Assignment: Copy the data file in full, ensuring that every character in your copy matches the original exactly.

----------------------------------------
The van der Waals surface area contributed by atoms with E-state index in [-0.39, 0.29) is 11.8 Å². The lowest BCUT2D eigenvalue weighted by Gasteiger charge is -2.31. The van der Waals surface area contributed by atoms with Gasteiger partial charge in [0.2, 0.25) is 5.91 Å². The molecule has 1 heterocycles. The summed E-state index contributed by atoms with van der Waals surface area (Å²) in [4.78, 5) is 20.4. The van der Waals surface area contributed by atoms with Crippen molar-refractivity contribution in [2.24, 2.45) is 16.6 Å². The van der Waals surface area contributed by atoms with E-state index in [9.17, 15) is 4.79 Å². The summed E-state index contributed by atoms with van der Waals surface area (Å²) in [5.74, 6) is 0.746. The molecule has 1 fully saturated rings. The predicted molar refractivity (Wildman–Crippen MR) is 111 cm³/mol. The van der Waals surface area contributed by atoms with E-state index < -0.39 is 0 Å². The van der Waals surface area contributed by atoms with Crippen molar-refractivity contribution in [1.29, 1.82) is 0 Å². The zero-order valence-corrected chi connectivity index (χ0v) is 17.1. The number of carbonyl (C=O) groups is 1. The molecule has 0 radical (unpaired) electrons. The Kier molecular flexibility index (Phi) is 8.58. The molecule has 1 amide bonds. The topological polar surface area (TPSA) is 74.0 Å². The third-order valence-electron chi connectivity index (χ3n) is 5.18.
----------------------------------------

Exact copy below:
The van der Waals surface area contributed by atoms with E-state index in [-0.39, 0.29) is 11.8 Å². The lowest BCUT2D eigenvalue weighted by Gasteiger charge is -2.31. The van der Waals surface area contributed by atoms with Gasteiger partial charge in [0.2, 0.25) is 5.91 Å². The molecule has 1 heterocycles. The summed E-state index contributed by atoms with van der Waals surface area (Å²) in [4.78, 5) is 20.4. The van der Waals surface area contributed by atoms with Crippen molar-refractivity contribution in [2.24, 2.45) is 16.6 Å². The van der Waals surface area contributed by atoms with E-state index in [9.17, 15) is 4.79 Å². The summed E-state index contributed by atoms with van der Waals surface area (Å²) in [5.74, 6) is 0.746. The molecule has 1 fully saturated rings. The predicted molar refractivity (Wildman–Crippen MR) is 111 cm³/mol. The van der Waals surface area contributed by atoms with E-state index < -0.39 is 0 Å². The van der Waals surface area contributed by atoms with Crippen molar-refractivity contribution in [1.29, 1.82) is 0 Å². The zero-order valence-corrected chi connectivity index (χ0v) is 17.1. The number of carbonyl (C=O) groups is 1. The molecule has 0 radical (unpaired) electrons. The Kier molecular flexibility index (Phi) is 8.58. The molecule has 1 amide bonds. The topological polar surface area (TPSA) is 74.0 Å². The third-order valence-electron chi connectivity index (χ3n) is 5.18.